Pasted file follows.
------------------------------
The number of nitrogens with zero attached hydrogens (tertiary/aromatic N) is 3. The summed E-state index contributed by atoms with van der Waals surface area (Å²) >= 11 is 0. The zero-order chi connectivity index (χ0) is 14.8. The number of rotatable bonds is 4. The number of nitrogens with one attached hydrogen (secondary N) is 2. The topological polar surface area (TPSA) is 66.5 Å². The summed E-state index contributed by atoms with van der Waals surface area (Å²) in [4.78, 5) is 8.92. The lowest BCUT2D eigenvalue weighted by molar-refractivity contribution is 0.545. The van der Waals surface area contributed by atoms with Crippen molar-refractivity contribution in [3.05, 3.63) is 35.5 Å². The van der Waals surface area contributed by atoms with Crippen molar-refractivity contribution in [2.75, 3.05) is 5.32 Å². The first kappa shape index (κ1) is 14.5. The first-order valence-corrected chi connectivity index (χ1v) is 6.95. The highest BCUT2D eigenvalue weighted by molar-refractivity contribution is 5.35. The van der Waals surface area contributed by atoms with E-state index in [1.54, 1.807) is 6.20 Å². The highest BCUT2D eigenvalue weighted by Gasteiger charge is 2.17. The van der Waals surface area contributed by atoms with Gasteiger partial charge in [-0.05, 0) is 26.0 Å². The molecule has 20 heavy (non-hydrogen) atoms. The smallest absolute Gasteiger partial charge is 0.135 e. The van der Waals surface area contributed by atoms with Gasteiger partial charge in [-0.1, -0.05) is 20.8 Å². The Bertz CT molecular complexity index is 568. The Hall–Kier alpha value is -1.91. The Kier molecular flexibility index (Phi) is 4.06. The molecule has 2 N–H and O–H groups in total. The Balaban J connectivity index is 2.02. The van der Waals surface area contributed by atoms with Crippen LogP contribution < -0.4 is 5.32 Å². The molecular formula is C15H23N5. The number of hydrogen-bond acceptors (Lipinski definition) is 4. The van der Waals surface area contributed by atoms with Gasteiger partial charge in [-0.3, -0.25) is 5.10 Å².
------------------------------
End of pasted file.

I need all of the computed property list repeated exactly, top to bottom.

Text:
The number of nitrogens with zero attached hydrogens (tertiary/aromatic N) is 3. The summed E-state index contributed by atoms with van der Waals surface area (Å²) >= 11 is 0. The zero-order chi connectivity index (χ0) is 14.8. The number of rotatable bonds is 4. The number of nitrogens with one attached hydrogen (secondary N) is 2. The topological polar surface area (TPSA) is 66.5 Å². The summed E-state index contributed by atoms with van der Waals surface area (Å²) in [4.78, 5) is 8.92. The lowest BCUT2D eigenvalue weighted by molar-refractivity contribution is 0.545. The van der Waals surface area contributed by atoms with Crippen molar-refractivity contribution in [3.05, 3.63) is 35.5 Å². The van der Waals surface area contributed by atoms with Crippen molar-refractivity contribution in [2.75, 3.05) is 5.32 Å². The first kappa shape index (κ1) is 14.5. The first-order valence-corrected chi connectivity index (χ1v) is 6.95. The highest BCUT2D eigenvalue weighted by molar-refractivity contribution is 5.35. The van der Waals surface area contributed by atoms with E-state index in [1.54, 1.807) is 6.20 Å². The highest BCUT2D eigenvalue weighted by Gasteiger charge is 2.17. The van der Waals surface area contributed by atoms with Gasteiger partial charge in [-0.05, 0) is 26.0 Å². The molecule has 20 heavy (non-hydrogen) atoms. The smallest absolute Gasteiger partial charge is 0.135 e. The van der Waals surface area contributed by atoms with Gasteiger partial charge in [-0.1, -0.05) is 20.8 Å². The Bertz CT molecular complexity index is 568. The Hall–Kier alpha value is -1.91. The Kier molecular flexibility index (Phi) is 4.06. The molecule has 2 N–H and O–H groups in total. The Balaban J connectivity index is 2.02. The van der Waals surface area contributed by atoms with Crippen LogP contribution < -0.4 is 5.32 Å². The molecular formula is C15H23N5. The number of hydrogen-bond acceptors (Lipinski definition) is 4. The van der Waals surface area contributed by atoms with Gasteiger partial charge in [-0.3, -0.25) is 5.10 Å².